The silence of the lamb

CTALK - Cito Beltran - The Philippine Star

Even unto death he held his peace.

Most of us did not even know about his illness and how he lived his life after his presidency. But without doubt, when word of his death spread amidst a shower of disbelief, people demanded to know. Yes, there were rumors but not even his harshest critics were willing to fan those flames because by and large, he was a quiet and decent man. He lived simply and seemed to treasure his privacy so much more in his final years by withdrawing from the limelight, not making political commentaries or public appearances. He made no attempts to “explain himself and his presidency;” in fact, he declined numerous requests for interviews even those brokered by his friends. Perhaps, it really didn’t matter to him because in the final telling he was a man destined to step into the gap, a sacrificial lamb forced into a role in order to preserve the republic or the nation. His father did, his mother did, and ultimately so did he.

There will be rivers of accounts about the life and times of “NoyNoy” Aquino but I wonder how many of them will be able to fill in the blanks about his rudely interrupted teenage years during martial law, accompanying a father to the US for heart surgery, adjusting to life in a foreign country while his father carried on fighting the war for Philippine democracy on foreign soil. Just when he could have had a normal life, his father embraces martyrdom and even before the mourning could be “officially” over, they are once again sucked in into the dark and ugly reality of Philippine politics and the Marcos dictatorship.

It seemed like a cruel joke of the devil that every time things were settling down, Noynoy and his family would be thrown into spin cycle and drowned with challenge or tragedy. Even when they were the tenants of Malacañang, they were haunted by rebellion and coups, one of which caught the young Benigno in a crossfire coming home from a date. Not to be cruel, but not only was he unlucky in political life, even his dating life always became fodder for gossip columns and the like. He was not even allowed to have some fun, to drive a friend’s Porsche down EDSA.

Yes, I believe he was to the very end a man who kept his peace even when politicians were so vulgar and wicked to dump on him and constantly blame him for their own failings. As some have said, it is the trait of the “Cojuangco” in him, to keep your dignity and self-respect in spite of the most cruel accusation and harshest criticism. Perhaps, it is divine destiny that he passed away during this time when mourning and funerals are toned down and limited. No funeral parades, no people lining up the streets and risking people’s health and lives as well as giving his demonic critics more ammunition to besmirch his “Dilawan” followers. As he lived and as in death he kept it: Simple.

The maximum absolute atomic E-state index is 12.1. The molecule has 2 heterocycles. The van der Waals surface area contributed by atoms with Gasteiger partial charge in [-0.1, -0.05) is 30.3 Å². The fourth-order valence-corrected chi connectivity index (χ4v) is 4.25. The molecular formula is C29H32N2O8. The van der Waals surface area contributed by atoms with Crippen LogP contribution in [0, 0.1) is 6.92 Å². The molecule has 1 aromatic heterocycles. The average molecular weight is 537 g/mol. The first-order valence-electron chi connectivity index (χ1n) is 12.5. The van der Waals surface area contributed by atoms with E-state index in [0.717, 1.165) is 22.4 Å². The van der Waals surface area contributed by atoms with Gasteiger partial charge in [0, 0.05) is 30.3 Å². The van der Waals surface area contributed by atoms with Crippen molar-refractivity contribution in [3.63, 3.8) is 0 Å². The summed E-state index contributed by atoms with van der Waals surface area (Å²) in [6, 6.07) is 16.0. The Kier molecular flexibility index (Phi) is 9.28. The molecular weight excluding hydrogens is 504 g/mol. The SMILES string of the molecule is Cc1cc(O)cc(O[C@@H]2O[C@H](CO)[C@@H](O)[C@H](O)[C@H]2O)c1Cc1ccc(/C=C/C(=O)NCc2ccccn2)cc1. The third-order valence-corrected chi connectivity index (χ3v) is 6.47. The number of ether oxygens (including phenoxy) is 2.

Rest in Peace, good and faithful servant, our nation thanks you for your service.

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In many parts of the Philippines, the big issue is now vaccine inequality in the face of dangerous outbreaks of COVID-19 variants. Allies of the government in the vaccination program stand on the claim that by fixing the problem in the NCR Plus 8 or creating herd immunity therein, they can stem the tidal wave of COVID-19 cases nationwide. That sounded like a plan until two facts emerged: We are seriously short on vaccines while the tidal waves are slowly turning into COVID-19 tsunamis in different parts of the country.

If we recall the early days of the war on COVID, officials kept promoting “To Heal As One.” Going along those lines and following the idea of containing the COVID tidal waves, it seems that bringing the vaccines to the provinces and smaller cities, where populations are smaller, would be more effective, faster at achieving herd immunity and preventing the spread of the virus and its variants coming from Metro Manila or going into the NCR. In the early days, the suggestion was to contain provinces or cities, one at a time and have stricter border control. But instead, the NCR Plus got first priority because of economic and business concerns. Since day one it has always been about “making money.” I have no problems with that but I’m sure that governors and mayors of island provinces and small cities whose population are so much smaller than NCR have issues with that. Their populations are in the “thousands” and people there know each other. Relationships there are intimate, not merely transactional like the NCR. When your childhood friends come knocking for medicines, burial assistance, when local funeral parlors are aghast with the number of deaths and the hospitals screaming “This is bloody murder!” then it all boils down to vaccine inequality.

Yes, there are global and international protocols but who made those rules? Sometime late 2020, President Duterte declared that the first to get the vaccines would be the poor who can’t buy it. By all means the poor should have more from the government, but can someone explain why “THE POOR” came in number 5 or fifth in the priority list for vaccination? If the A4 or working groups were already being allowed to work, roam or commute without vaccines, why were they put in front of the poor?

“Woe to those who make unjust laws, to those who issue oppressive decrees, to deprive the poor of their rights and withhold justice from the oppressed of my people, making widows their prey and robbing the fatherless. – Isaiah the Prophet

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E-mail: utalk2ctalk@gmail.com

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